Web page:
Wednesday, February 26, 2020

Business Model Leads To Suspension

The South Dakota Supreme Court rejected a censure as unduly lenient for a failure to supervise violation

While the Disciplinary Board has recommended public censure, we find this recommendation too lenient under the facts of this case.

 Swier Law maintains multiple offices over a vast geographical area in South Dakota. Under the “business model” Swier developed, he is the sole shareholder who is primarily responsible for its proper management and solely responsible for its billings and finances. The attorneys in the firm are employees. Therefore, Swier, who also maintains a full caseload, has the obligations and duties of managing and supervising attorneys pursuant to Rule 5.1. It is apparent that in the Theeler and Gelsomino complaints, Swier did not have office procedures and policies to identify conflicts of interest, was unaware of his responsibilities as a managing attorney, delegated decision-making and supervisory authority to employees, and continued representation when he knew conflicts existed. In part, because of Swier’s lack of management and knowledge of the Rules of Professional Conduct, the majority of the attorneys in Swier Law Firm faced disciplinary proceedings. His “business model” was haphazard and chaotic. While he offered to change whatever the Disciplinary Board suggested, the management of Swier Law Firm is not the role of the Disciplinary Board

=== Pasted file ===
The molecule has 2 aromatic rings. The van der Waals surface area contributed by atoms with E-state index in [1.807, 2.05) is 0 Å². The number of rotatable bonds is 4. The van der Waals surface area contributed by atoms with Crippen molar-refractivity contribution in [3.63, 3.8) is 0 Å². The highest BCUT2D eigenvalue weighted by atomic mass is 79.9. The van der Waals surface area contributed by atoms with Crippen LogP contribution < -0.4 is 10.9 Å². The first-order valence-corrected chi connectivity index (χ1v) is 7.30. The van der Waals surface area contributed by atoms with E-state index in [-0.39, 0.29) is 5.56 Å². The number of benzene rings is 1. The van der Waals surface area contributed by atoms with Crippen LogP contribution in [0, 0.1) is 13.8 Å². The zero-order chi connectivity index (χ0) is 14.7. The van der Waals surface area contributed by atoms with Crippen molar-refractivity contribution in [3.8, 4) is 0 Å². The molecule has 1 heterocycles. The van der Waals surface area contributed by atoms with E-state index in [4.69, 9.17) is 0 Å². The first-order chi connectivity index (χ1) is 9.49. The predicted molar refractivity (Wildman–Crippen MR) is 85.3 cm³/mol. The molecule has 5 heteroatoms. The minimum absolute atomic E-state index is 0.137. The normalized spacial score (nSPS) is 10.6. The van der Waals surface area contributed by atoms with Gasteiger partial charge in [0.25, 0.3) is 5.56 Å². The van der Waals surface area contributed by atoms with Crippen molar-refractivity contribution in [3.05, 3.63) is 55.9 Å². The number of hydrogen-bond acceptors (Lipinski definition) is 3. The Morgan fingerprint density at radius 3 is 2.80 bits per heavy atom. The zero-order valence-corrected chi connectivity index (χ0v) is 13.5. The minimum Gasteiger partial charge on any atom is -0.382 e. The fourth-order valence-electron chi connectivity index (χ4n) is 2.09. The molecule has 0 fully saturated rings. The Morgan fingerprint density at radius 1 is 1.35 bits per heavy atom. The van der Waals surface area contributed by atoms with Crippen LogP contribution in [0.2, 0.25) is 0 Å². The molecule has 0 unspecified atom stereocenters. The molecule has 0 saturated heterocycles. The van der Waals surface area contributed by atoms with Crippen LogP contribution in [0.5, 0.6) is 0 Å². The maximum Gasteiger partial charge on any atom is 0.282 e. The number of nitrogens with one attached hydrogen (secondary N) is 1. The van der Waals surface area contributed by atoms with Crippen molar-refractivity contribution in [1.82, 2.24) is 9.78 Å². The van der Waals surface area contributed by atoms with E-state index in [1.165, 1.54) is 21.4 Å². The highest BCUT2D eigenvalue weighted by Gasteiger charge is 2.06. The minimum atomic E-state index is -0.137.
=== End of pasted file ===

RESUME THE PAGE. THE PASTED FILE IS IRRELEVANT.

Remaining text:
Of grave concern, is Swier’s lack of full candor and credibility with the Board. By trying to defend his actions initially before the Board and coming to accept responsibility only through capitulation, Swier continued the same troubling pattern of behavior that he exhibited in the underlying complaints. In both instances, he unjustifiably refused to take appropriate action to address conflicts even after they were apparent. Given this, we have a low degree of confidence that the solemnity of these disciplinary proceedings and the Board’s proposed sanction will, themselves, effect the lasting change necessary to protect the public.


This Court concludes that the appropriate discipline in this case is that Swier be suspended from the practice of law for a period of one year, effective thirty days after the entry of the order imposing suspension. SDCL 16-19-77. Should Swier pay back $144,000 to Shirley’s estate and trust, the period of suspension from the practice of law shall be reduced to six months

(Mike Frisch)

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